603 Jamestown Rd
* CLOSED UNTIL FURTHER NOTICE *
Monday | Closed
Tuesday – Friday | 10 AM – 5 PM
Saturday – Sunday | 12 – 4 PM
* Member Hours
Thursday | 5 – 7 PM
Exhibitions On Now
In Focus was originally scheduled to run from February 8 through April 7, 2020. In light of current conditions the Museum has extended the exhibition through August 16, 2020. The reopening date will be announced when we are able.
The Museum strives to build the collection in meaningful and strategic ways, including a commitment to inclusivity and representation. It became apparent during a survey of the greater collection that photography remains an under-represented media in the Museum’s overall holdings. With this knowledge and the 2015 launch of the photography program at William & Mary, the Muscarelle is pleased to announce we have seen growth in this area due to generous donations and gifts from alumni and individuals coupled with an active collecting initiative by the Museum.
To highlight these new acquisitions in photography, the Muscarelle Museum of Art presents a new exhibition entitled In Focus, on view through April 7, 2020. Photographs in this exhibition display a diversity of process and subject matter. Artists represented include John “Bear” Allison, Markus Brunetti, Julia Margaret Cameron, Kristin Capp, Edward Curtis, Roy DeCarava, Donna Ferrato, Jon Gilbert Fox, Sally Gall, Ralph Gibson, Thurston Hopkins, David Levinthal, Fred J. Maroon, Duane Michals, Ruth Orkin, Vesna Pavlović, Frank Rinehart, Cara Romero, Charles Sheeler, Julius Shulman, Ezra Stoller, Joyce Tenneson, Carleton Watkins, and William Wegman.
American Vision: A Tribute to Carroll Owens, Jr. was originally scheduled to run from February 8 through April 7, 2020. In light of current conditions the Museum has extended the exhibition through October 18, 2020. The reopening date will be announced when we are able.
The Muscarelle Museum of Art is a fortunate beneficiary of The Owens Foundation here at William & Mary. The Foundation was created and facilitated by Carroll Owens, Jr., W&M ‘62 and his wife, Patrisia B. Owens, W&M ’62. The Owens Foundation generously provides support to departments on the campus as well as awarding the Monroe scholarship to one undergraduate student per class.
One of the ways that The Owens Foundation has contributed to the Museum and our mission is through several key loans to the collection. In honor of Carroll Owens, Jr. and his service to the Muscarelle and William & Mary, the Museum will be displaying a selection of works from this collection including paintings by Thomas Cole, Robert Henri, Childe Hassam, and Edward Potthast among others.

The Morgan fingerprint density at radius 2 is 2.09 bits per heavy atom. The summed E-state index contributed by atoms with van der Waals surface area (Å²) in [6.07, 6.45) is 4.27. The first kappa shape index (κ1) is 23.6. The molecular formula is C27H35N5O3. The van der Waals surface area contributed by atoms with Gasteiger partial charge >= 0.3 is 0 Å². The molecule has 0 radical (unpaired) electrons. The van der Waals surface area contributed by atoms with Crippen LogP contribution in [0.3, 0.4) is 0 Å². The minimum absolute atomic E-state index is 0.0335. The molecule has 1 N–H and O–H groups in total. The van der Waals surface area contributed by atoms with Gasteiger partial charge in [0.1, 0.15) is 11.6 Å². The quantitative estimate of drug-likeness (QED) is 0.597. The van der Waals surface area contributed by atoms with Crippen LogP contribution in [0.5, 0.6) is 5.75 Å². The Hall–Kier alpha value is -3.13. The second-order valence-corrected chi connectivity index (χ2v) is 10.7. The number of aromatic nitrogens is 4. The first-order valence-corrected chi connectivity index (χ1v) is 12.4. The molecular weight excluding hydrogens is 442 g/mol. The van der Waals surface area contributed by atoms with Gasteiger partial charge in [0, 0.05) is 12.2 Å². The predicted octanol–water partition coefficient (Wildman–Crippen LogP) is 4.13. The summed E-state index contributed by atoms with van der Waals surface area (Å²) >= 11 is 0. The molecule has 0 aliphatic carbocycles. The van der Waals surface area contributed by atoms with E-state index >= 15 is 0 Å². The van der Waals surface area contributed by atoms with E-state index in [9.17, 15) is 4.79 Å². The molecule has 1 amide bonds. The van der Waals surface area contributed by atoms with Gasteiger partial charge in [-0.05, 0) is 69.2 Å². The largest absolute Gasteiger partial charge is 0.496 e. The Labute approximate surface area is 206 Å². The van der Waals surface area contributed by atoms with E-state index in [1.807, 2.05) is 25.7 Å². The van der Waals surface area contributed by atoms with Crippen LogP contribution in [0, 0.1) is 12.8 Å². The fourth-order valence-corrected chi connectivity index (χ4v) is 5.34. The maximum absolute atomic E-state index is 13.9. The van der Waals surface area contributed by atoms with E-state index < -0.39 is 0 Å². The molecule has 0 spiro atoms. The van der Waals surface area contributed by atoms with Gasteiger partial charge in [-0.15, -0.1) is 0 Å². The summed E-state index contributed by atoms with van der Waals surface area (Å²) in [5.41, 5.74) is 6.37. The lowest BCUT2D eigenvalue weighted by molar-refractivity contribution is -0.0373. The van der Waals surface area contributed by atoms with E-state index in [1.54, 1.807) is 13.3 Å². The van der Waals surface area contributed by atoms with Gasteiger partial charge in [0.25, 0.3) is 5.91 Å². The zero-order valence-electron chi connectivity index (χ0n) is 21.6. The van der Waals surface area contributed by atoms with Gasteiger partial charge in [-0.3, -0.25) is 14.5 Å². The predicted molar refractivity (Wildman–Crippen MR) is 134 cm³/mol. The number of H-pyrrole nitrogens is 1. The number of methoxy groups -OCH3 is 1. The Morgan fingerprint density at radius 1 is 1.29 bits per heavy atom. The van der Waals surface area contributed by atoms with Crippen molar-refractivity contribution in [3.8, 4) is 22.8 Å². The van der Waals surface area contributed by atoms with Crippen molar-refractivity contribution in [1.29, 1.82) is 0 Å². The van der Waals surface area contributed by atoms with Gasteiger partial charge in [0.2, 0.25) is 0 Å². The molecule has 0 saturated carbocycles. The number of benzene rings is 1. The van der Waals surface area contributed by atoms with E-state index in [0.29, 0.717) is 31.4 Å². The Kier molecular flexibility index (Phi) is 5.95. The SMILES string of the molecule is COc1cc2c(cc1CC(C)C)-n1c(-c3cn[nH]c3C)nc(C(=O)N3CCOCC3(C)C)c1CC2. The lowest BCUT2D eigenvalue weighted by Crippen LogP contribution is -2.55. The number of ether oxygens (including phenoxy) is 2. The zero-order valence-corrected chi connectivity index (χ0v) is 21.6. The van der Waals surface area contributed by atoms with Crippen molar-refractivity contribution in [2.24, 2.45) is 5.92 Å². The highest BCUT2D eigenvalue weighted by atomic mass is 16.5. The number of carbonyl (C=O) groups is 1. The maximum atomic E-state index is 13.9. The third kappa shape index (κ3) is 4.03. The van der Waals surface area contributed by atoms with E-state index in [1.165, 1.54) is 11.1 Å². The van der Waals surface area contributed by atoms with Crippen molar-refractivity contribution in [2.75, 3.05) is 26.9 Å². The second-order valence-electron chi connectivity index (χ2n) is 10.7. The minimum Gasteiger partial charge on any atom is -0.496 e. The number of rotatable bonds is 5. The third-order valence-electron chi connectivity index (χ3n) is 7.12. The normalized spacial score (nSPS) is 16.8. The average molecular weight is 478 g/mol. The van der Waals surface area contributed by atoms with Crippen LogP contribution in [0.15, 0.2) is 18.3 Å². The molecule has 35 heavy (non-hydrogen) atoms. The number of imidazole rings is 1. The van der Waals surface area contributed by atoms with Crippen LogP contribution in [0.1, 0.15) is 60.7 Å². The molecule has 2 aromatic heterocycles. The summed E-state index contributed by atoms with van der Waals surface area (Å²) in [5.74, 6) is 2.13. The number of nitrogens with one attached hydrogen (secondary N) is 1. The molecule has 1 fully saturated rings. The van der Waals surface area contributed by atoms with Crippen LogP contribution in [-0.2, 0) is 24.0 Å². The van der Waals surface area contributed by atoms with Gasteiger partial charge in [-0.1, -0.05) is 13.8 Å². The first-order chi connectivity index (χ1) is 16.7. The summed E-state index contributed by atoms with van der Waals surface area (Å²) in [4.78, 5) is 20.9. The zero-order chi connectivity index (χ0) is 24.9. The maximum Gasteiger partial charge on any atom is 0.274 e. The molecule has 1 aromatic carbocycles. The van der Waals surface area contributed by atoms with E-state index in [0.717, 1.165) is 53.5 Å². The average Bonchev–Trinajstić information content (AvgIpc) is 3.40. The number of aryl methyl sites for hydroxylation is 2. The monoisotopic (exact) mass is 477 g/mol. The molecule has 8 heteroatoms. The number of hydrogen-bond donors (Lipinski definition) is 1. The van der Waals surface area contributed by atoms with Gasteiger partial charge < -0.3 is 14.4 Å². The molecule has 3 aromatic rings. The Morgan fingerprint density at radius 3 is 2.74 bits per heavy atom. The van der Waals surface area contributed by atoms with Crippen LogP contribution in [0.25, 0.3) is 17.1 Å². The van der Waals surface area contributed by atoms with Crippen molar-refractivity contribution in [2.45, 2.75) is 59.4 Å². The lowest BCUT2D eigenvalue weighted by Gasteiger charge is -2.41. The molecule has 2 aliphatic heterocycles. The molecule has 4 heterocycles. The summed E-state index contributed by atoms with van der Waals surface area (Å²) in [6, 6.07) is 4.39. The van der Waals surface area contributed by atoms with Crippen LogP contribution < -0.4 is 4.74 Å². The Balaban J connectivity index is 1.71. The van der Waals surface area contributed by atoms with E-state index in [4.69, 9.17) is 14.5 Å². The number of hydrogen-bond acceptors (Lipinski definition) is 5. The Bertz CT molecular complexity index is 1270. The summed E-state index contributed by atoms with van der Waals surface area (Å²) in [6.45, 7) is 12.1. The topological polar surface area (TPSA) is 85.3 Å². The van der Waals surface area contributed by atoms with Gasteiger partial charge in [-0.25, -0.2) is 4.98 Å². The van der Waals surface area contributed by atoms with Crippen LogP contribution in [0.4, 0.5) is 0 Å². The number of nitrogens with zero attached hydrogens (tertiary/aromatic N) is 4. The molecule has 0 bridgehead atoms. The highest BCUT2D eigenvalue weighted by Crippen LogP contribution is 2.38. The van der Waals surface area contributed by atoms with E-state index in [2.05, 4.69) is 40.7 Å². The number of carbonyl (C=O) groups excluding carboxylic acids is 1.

Laugh! Libate! Lift your paddle for a great cause! The Kentucky Derby has been rescheduled… so, since they are moving, we are too! Based on Governor Northam's most recent announcement of Phase 3 guidelines for the State of Virginia, large gatherings are capped at 250 attendees for the foreseeable future. With this rule in place, combined with social distancing and mask guidelines, we are postponing our 10th Anniversary Wine & Run for the Roses auction to Saturday, May 1, 2021, at The Williamsburg Lodge. All sponsorships, tables and tickets will be transferred over to next year. The safety and well being of […]Find out more »
Join the Muscarelle Museum of Art Foundation for our rescheduled special multi-course menu by Chef Hans Schadler paired with wines on Thursday, February 4, 2021 at Waypoint Seafood & Grill! Tickets: $225 Visit mmawineauction.com for more information and to purchase tickets! Special thanks to Joe Montgomery and The Optimal Service Group of Wells Fargo Advisors for sponsoring this special evening.Find out more »
This year, William & Mary will be celebrating its seventh annual giving day — One Tribe One Day (OTOD). June 23, 2020, is a chance to show how much the university means to us and the impact it has had on our lives. Thank you for your support so that we can continue to create programming and exhibitions for years to come!
Join us for a virtual installment of our Book Club! Over the course of this series we will be reading books that are related to works of art and artists represented in the Museum’s permanent collection. In honor of several recent acquisitions of works by Edward Curtis, we have selected Short Nights of the Shadow Catcher: The Epic Life and Immortal Photographs of Edward Curtis by Timothy Egan.
Edward Curtis was charismatic, handsome, a passionate mountaineer, and a famous portrait photographer, the Annie Leibovitz of his time. He moved in rarefied circles, a friend to presidents, vaudeville stars, leading thinkers. But when he was thirty-two years old, in 1900, he gave it all up to pursue his Great Idea: to capture on film the continent’s original inhabitants before the old ways disappeared.
Curtis spent the next three decades documenting the stories and rituals of more than eighty North American tribes. It took tremendous perseverance — ten years alone to persuade the Hopi to allow him to observe their Snake Dance ceremony. And the undertaking changed him profoundly, from detached observer to outraged advocate. Curtis would amass more than 40,000 photographs and 10,000 audio recordings, and he is credited with making the first narrative documentary film. In the process, the charming rogue with the grade school education created the most definitive archive of the American Indian.
This installment will be moderated by David Brashear, Interim Director, and Danielle Moretti-Langholtz, Curator of Native American Art. We will be using Zoom to conduct the virtual book club. A link will be sent to the email that you used to sign up the day of the event. Please send a message to firstname.lastname@example.org if you have any questions.